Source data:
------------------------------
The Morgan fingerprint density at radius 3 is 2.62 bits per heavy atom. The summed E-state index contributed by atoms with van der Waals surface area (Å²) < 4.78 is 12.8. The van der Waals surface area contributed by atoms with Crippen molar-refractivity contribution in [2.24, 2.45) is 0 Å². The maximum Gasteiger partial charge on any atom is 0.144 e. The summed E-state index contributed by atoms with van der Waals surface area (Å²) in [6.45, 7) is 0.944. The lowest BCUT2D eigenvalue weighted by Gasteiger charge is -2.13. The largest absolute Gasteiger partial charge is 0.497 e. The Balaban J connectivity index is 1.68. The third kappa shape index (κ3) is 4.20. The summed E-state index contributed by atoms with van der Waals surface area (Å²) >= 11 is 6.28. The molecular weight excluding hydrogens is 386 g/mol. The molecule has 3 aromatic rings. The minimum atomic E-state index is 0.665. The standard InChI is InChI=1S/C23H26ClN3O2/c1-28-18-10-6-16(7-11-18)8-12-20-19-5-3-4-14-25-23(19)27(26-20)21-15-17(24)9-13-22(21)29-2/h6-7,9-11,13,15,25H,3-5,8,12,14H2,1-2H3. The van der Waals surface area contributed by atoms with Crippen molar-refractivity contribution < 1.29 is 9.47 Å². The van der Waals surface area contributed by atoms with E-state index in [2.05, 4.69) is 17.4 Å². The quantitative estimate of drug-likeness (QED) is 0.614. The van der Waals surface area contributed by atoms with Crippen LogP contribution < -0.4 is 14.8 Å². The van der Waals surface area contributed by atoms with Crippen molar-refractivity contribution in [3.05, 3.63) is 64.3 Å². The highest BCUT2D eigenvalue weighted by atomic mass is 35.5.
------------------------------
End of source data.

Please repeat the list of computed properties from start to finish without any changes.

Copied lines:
The Morgan fingerprint density at radius 3 is 2.62 bits per heavy atom. The summed E-state index contributed by atoms with van der Waals surface area (Å²) < 4.78 is 12.8. The van der Waals surface area contributed by atoms with Crippen molar-refractivity contribution in [2.24, 2.45) is 0 Å². The maximum Gasteiger partial charge on any atom is 0.144 e. The summed E-state index contributed by atoms with van der Waals surface area (Å²) in [6.45, 7) is 0.944. The lowest BCUT2D eigenvalue weighted by Gasteiger charge is -2.13. The largest absolute Gasteiger partial charge is 0.497 e. The Balaban J connectivity index is 1.68. The third kappa shape index (κ3) is 4.20. The summed E-state index contributed by atoms with van der Waals surface area (Å²) >= 11 is 6.28. The molecular weight excluding hydrogens is 386 g/mol. The molecule has 3 aromatic rings. The minimum atomic E-state index is 0.665. The standard InChI is InChI=1S/C23H26ClN3O2/c1-28-18-10-6-16(7-11-18)8-12-20-19-5-3-4-14-25-23(19)27(26-20)21-15-17(24)9-13-22(21)29-2/h6-7,9-11,13,15,25H,3-5,8,12,14H2,1-2H3. The van der Waals surface area contributed by atoms with Crippen molar-refractivity contribution < 1.29 is 9.47 Å². The van der Waals surface area contributed by atoms with E-state index in [2.05, 4.69) is 17.4 Å². The quantitative estimate of drug-likeness (QED) is 0.614. The van der Waals surface area contributed by atoms with Crippen LogP contribution < -0.4 is 14.8 Å². The van der Waals surface area contributed by atoms with Crippen molar-refractivity contribution in [3.05, 3.63) is 64.3 Å². The highest BCUT2D eigenvalue weighted by atomic mass is 35.5.